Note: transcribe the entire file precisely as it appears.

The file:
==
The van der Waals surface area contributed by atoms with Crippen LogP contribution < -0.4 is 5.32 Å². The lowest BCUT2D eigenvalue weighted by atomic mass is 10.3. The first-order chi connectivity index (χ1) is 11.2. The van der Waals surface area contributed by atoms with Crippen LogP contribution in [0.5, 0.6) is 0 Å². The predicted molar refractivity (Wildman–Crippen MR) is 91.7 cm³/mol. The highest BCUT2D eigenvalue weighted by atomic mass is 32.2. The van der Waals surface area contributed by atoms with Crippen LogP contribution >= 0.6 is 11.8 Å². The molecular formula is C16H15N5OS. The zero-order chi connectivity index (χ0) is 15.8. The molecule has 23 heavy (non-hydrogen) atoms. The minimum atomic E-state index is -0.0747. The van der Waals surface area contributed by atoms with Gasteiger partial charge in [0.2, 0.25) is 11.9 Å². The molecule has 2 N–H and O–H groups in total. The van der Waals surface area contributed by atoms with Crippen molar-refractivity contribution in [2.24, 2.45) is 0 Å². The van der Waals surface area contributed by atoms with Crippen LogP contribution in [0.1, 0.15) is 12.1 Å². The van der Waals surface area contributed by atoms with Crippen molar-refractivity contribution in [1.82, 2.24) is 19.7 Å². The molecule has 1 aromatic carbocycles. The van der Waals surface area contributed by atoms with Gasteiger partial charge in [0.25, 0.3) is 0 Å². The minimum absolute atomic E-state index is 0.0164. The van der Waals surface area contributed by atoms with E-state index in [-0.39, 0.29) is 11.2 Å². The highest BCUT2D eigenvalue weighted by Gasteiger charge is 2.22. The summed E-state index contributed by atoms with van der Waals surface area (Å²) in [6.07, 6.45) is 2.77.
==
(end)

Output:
The van der Waals surface area contributed by atoms with Crippen LogP contribution < -0.4 is 5.32 Å². The lowest BCUT2D eigenvalue weighted by atomic mass is 10.3. The first-order chi connectivity index (χ1) is 11.2. The van der Waals surface area contributed by atoms with Crippen LogP contribution in [0.5, 0.6) is 0 Å². The predicted molar refractivity (Wildman–Crippen MR) is 91.7 cm³/mol. The highest BCUT2D eigenvalue weighted by atomic mass is 32.2. The van der Waals surface area contributed by atoms with Crippen LogP contribution >= 0.6 is 11.8 Å². The molecular formula is C16H15N5OS. The zero-order chi connectivity index (χ0) is 15.8. The molecule has 23 heavy (non-hydrogen) atoms. The minimum atomic E-state index is -0.0747. The van der Waals surface area contributed by atoms with Gasteiger partial charge in [0.2, 0.25) is 11.9 Å². The molecule has 2 N–H and O–H groups in total. The van der Waals surface area contributed by atoms with Crippen molar-refractivity contribution in [2.24, 2.45) is 0 Å². The van der Waals surface area contributed by atoms with Crippen LogP contribution in [0.1, 0.15) is 12.1 Å². The van der Waals surface area contributed by atoms with Crippen molar-refractivity contribution in [1.82, 2.24) is 19.7 Å². The molecule has 1 aromatic carbocycles. The van der Waals surface area contributed by atoms with Gasteiger partial charge in [0.25, 0.3) is 0 Å². The minimum absolute atomic E-state index is 0.0164. The van der Waals surface area contributed by atoms with E-state index in [-0.39, 0.29) is 11.2 Å². The highest BCUT2D eigenvalue weighted by Gasteiger charge is 2.22. The summed E-state index contributed by atoms with van der Waals surface area (Å²) in [6.07, 6.45) is 2.77.